This was my plan:
The final series:
- Woman kneeling (woodcut and chine colle, printed on white Sakusi A3 paper)
- Belle du Jour (3 lino blocks, monoprint and gold leaf, printed on newspaper, roughly A2)
- Meditation (single linocut block, metal leaf, printed on A3 mulberry paper)
- Hunter (3 lino blocks, monoprint, printed on papier de soie, or on Chinese calligraphy paper: still deciding which I prefer. The papier de soie is a bit of a challenge to mount. Roughly A3.)
I chose these four to form the series, as they represent different fundamental human experiences, and aspects of males and females- the kneeling woman is in pain and the colours of the chine colle evoke childbirth: matched with this, the Hunter is the stereotypical alpha male, active, reaching outside the frame, and the skin colour is vulgarly pink and fleshy, dominating nature.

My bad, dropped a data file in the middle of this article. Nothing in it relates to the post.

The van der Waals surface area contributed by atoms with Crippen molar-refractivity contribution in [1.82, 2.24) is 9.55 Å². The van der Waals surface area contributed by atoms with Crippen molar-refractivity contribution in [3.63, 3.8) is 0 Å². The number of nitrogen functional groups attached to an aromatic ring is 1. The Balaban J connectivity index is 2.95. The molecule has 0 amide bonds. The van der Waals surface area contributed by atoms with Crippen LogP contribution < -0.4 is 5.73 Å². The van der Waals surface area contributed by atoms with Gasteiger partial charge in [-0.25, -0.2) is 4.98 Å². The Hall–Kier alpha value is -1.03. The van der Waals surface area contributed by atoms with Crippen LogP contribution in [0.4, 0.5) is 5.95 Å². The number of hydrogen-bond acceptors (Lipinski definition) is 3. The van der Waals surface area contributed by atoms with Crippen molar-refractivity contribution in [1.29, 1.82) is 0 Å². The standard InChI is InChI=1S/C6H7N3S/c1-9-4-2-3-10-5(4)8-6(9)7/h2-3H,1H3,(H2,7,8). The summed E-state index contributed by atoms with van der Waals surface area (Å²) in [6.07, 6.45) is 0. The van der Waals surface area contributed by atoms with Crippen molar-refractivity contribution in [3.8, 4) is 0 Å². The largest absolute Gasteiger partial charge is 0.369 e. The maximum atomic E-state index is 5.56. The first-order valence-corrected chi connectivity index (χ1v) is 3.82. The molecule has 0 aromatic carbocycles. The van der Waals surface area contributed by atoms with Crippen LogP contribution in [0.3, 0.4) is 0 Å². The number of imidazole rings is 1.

Belle du jour is a kneeling pose that contrasts completely with the kneeling woman above, which is why I wanted so much to include that one. Meditation is of indeterminate gender and is meant to be a very quiet print, in contrast to the others. The colour is plain and the mulberry paper soft. I finally managed to get the gold leaf to stick, and have made various versions using gold, silver, copper and bronze suggesting the spiritual richness which contrasts with the rather etiolated body.
It was very satisfying, if a little unexpected, to be able to draw such links between life drawing and printing, and to find the quick routine sketches such a rich source of ideas for prints that tell stories. I’ve tended to paint in the past, mainly landscapes, painted en plein air, and tended to avoid figures in them. I’m now very attracted to the narrative potential of figures in imaginary settings – even the rather bland and bored straight-line anatomies that are the staple of the Hong Kong life-drawing sessions can suggest an archetypal pose or evoke an emotion. This is something I will continue to explore.